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What is React? A handy Javascript library for creating interfaces

After finishing the backend, it’s time to create the frontend services, including interfaces. There are multiple libraries, depending on which programming language we use. However, when we apply Javascript functions in our programming, React (or ReactJS) is a library to consider.


React – a Javascript library for user interfaces

React is sometimes referred to as a framework. However, it’s a library that allows the creation of interfaces with reusable UI components. Frameworks tend to limit the flexibility of the code. However, since React is a library, it offers the necessary flexibility in the Javascript code.

SPAs (single-page applications) are the best and most default environments to use React. Other frameworks and libraries alongside React would be required when creating more complex applications. Since there are no dependencies, the team can choose the entire tech stack.

React Description

How does it work?

Coding with React means using Javascript/Typescript and its feature called JSX/TSX. The code used with React is declarative. It’s a result-focused instruction that describes the result, not how to achieve it. React is responsible for performing the steps required to achieve the desired result. It might be challenging, as the team needs to know how to define the effect clearly.

Since the declarative code can be ultimately easier to read and manage in the long run, the challenge of defining the result as precisely as possible may be worth taking. It will allow the creation of reusable components and a user interface exactly as needed.


React component and modularity

One of the undeniable assets highlighted by React developers is the range of components and modularity. It makes it helpful in building interfaces in large-scale applications. It’s good to keep the large scale in mind when building React applications, as it makes the development process easier when needing an extension.

To create React app, the developers make components corresponding to different user interface elements of the entire page. Each React component represents React element, a reusable HTML page piece with logic and controls. Consequently, it makes unit testing easier.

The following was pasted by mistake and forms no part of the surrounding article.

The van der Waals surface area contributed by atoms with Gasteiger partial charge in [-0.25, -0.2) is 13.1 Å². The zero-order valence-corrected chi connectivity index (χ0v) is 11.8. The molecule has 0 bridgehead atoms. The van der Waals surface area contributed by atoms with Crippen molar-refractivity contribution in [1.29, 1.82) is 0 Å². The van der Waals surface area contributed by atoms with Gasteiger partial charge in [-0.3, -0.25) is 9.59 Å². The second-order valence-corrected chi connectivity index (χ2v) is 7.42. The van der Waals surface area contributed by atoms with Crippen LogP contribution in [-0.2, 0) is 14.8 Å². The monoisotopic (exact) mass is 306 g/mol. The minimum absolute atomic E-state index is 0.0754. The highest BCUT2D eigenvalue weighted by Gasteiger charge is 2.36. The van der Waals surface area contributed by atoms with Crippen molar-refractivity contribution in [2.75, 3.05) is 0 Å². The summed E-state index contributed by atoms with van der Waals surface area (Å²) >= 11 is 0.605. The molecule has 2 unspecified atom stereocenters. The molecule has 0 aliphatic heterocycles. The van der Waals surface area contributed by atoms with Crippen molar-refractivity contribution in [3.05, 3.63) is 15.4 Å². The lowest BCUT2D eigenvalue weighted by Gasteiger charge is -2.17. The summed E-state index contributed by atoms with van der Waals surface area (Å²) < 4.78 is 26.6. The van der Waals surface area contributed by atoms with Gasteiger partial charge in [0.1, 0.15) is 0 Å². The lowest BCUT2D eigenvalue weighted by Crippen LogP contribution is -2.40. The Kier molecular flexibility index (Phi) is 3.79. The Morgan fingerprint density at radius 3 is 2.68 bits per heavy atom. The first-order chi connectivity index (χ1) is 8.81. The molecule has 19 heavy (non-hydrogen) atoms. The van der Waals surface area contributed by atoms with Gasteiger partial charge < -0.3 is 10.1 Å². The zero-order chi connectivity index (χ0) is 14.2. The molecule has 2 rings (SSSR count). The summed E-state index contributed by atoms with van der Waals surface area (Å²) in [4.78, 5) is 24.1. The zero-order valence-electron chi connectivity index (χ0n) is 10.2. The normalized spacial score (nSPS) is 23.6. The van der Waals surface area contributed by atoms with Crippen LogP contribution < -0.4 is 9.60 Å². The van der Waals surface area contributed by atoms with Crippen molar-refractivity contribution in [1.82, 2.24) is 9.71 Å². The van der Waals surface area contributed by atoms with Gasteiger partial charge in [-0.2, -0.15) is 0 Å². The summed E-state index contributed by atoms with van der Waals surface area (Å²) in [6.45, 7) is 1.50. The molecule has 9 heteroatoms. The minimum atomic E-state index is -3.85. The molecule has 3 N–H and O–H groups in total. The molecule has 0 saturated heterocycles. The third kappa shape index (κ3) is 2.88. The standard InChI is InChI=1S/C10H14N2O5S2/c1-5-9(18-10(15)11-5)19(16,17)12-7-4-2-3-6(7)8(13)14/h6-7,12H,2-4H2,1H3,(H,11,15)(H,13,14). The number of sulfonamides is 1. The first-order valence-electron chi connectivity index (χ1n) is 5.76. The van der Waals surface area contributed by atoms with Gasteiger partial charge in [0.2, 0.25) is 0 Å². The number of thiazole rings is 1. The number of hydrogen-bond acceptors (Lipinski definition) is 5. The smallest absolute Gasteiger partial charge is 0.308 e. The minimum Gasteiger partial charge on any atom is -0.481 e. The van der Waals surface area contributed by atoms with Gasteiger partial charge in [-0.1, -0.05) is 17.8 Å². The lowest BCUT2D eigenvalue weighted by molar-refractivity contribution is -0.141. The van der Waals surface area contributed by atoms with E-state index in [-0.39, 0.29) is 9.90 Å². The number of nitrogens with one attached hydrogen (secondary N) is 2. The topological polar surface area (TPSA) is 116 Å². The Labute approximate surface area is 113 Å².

Organising React components

To maintain the correct React application structure, the components are organised in a tree-like form, where the larger ones encapsulate the smaller ones. Since the elements can be nested into one another, the developers can create a complex React app.
One-way data binding

React binds the model’s value to the view, not vice versa. It uses one-way data binding, which means unidirectional data flow. Developers can modify React component properties, and updates to function components are propagated to components that are nested inside of them.

Two-way data binding, used in other frameworks like Angular, means that when data changes in the model (the model gets a component and data patterns updated), so does the UI. When the UI elements get updated, that change is propagated back to the model.

Learning the library

Learning library and React code can be pretty straightforward, especially for those familiar with the Javascript/Typescript syntax. However, without solid frontend experience, React’s learning curve gets steeper. Its flexibility gives a range of opportunities and creative freedom to frontend experts.

However, without a certain level of knowledge, this flexibility can cause a mess in the architecture that might be hard to fix. Big developer teams also need to remember to keep the code unified at all stages of web development to avoid problems in the future.


React vs React Native

Developers familiar with React probably also know about React Native. While React is mainly used to create React app in web development, React Native is commonly used in mobile apps for iOS and Android, alongside Kotlin.

React.js uses a Javascript virtual DOM (React DOM) as a render method for server-side rendering browser code in React, whereas Native uses Native API to generate components for mobile applications.

Vast growing community

React is becoming increasingly popular for building user interfaces. The Javascript community and React community are vast. Therefore it might be sensible to add React to the technology stack, as developers will find the support they need.

Why choose React?

There are multiple reasons to adopt React in the technology stack. The features and reusable UI components make React arguably one of the best to build user interfaces. It offers stability and flexibility that experienced developers can appreciate. Its stable and supportive community can also be an asset for those who want to start using React in their projects.

React can make an excellent choice for building large-scale apps. Since it’s a library, not a framework, it doesn’t limit the creation, allowing to create scalable interfaces that can be expanded accordingly. Interactive React components. We value React in our work at

Let’s build your next React project together

If you’re convinced to start using React in your current or next projects, we have experts that will be glad to make it happen and build interfaces tailored to your needs. Don’t hesitate to reach out and talk about your needs.